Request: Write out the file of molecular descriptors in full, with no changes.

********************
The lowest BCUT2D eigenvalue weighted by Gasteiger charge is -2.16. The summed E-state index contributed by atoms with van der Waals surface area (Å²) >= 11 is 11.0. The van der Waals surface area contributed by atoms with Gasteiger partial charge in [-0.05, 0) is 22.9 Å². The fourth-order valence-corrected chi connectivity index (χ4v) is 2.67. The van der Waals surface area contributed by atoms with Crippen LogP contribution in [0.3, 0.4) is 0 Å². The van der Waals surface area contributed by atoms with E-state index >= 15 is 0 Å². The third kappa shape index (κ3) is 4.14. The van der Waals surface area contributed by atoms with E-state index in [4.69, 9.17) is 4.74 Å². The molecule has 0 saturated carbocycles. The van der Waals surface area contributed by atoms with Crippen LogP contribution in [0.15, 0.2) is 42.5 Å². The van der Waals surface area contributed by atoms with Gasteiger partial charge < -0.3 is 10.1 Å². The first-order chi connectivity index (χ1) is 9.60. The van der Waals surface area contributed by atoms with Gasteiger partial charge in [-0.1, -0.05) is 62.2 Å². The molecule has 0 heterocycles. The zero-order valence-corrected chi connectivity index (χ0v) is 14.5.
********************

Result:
The lowest BCUT2D eigenvalue weighted by Gasteiger charge is -2.16. The summed E-state index contributed by atoms with van der Waals surface area (Å²) >= 11 is 11.0. The van der Waals surface area contributed by atoms with Gasteiger partial charge in [-0.05, 0) is 22.9 Å². The fourth-order valence-corrected chi connectivity index (χ4v) is 2.67. The van der Waals surface area contributed by atoms with Crippen LogP contribution in [0.3, 0.4) is 0 Å². The van der Waals surface area contributed by atoms with E-state index >= 15 is 0 Å². The third kappa shape index (κ3) is 4.14. The van der Waals surface area contributed by atoms with E-state index in [4.69, 9.17) is 4.74 Å². The molecule has 0 saturated carbocycles. The van der Waals surface area contributed by atoms with Crippen LogP contribution in [0.15, 0.2) is 42.5 Å². The van der Waals surface area contributed by atoms with Gasteiger partial charge < -0.3 is 10.1 Å². The first-order chi connectivity index (χ1) is 9.60. The van der Waals surface area contributed by atoms with Gasteiger partial charge in [-0.1, -0.05) is 62.2 Å². The molecule has 0 heterocycles. The zero-order valence-corrected chi connectivity index (χ0v) is 14.5.